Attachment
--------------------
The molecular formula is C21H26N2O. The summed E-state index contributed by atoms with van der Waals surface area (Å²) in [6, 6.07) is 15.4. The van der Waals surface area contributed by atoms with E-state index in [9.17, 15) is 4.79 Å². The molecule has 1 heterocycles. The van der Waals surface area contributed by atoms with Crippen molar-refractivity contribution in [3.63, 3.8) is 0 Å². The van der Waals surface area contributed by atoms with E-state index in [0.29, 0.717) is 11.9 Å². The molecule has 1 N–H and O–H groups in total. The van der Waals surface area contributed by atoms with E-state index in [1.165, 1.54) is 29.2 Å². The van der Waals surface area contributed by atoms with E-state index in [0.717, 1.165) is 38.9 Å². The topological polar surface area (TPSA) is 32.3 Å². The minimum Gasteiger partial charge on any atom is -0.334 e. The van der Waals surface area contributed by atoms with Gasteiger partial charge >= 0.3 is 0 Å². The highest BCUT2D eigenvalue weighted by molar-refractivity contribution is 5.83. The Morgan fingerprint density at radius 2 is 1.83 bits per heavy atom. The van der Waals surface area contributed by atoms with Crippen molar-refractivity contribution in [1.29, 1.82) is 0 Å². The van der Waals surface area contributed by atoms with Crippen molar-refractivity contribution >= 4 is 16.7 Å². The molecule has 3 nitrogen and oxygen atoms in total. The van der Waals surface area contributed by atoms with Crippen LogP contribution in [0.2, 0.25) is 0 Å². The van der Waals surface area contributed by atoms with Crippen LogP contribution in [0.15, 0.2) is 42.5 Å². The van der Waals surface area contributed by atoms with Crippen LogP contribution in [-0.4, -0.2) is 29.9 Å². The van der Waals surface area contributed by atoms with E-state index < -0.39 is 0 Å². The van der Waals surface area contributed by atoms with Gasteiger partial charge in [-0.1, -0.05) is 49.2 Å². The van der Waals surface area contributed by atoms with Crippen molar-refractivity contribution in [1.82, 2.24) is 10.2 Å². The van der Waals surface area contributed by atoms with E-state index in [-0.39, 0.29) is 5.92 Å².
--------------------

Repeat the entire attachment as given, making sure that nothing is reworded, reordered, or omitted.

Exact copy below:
The molecular formula is C21H26N2O. The summed E-state index contributed by atoms with van der Waals surface area (Å²) in [6, 6.07) is 15.4. The van der Waals surface area contributed by atoms with E-state index in [9.17, 15) is 4.79 Å². The molecule has 1 heterocycles. The van der Waals surface area contributed by atoms with Crippen molar-refractivity contribution in [3.63, 3.8) is 0 Å². The van der Waals surface area contributed by atoms with E-state index in [0.29, 0.717) is 11.9 Å². The molecule has 1 N–H and O–H groups in total. The van der Waals surface area contributed by atoms with E-state index in [1.165, 1.54) is 29.2 Å². The van der Waals surface area contributed by atoms with E-state index in [0.717, 1.165) is 38.9 Å². The topological polar surface area (TPSA) is 32.3 Å². The minimum Gasteiger partial charge on any atom is -0.334 e. The van der Waals surface area contributed by atoms with Gasteiger partial charge >= 0.3 is 0 Å². The highest BCUT2D eigenvalue weighted by molar-refractivity contribution is 5.83. The Morgan fingerprint density at radius 2 is 1.83 bits per heavy atom. The van der Waals surface area contributed by atoms with Crippen molar-refractivity contribution in [1.29, 1.82) is 0 Å². The van der Waals surface area contributed by atoms with Crippen molar-refractivity contribution >= 4 is 16.7 Å². The molecule has 3 nitrogen and oxygen atoms in total. The van der Waals surface area contributed by atoms with Crippen LogP contribution in [0.2, 0.25) is 0 Å². The van der Waals surface area contributed by atoms with Crippen LogP contribution in [0.15, 0.2) is 42.5 Å². The van der Waals surface area contributed by atoms with Crippen LogP contribution in [-0.4, -0.2) is 29.9 Å². The van der Waals surface area contributed by atoms with E-state index < -0.39 is 0 Å². The van der Waals surface area contributed by atoms with Gasteiger partial charge in [-0.1, -0.05) is 49.2 Å². The van der Waals surface area contributed by atoms with Crippen molar-refractivity contribution in [1.82, 2.24) is 10.2 Å². The van der Waals surface area contributed by atoms with E-state index in [-0.39, 0.29) is 5.92 Å².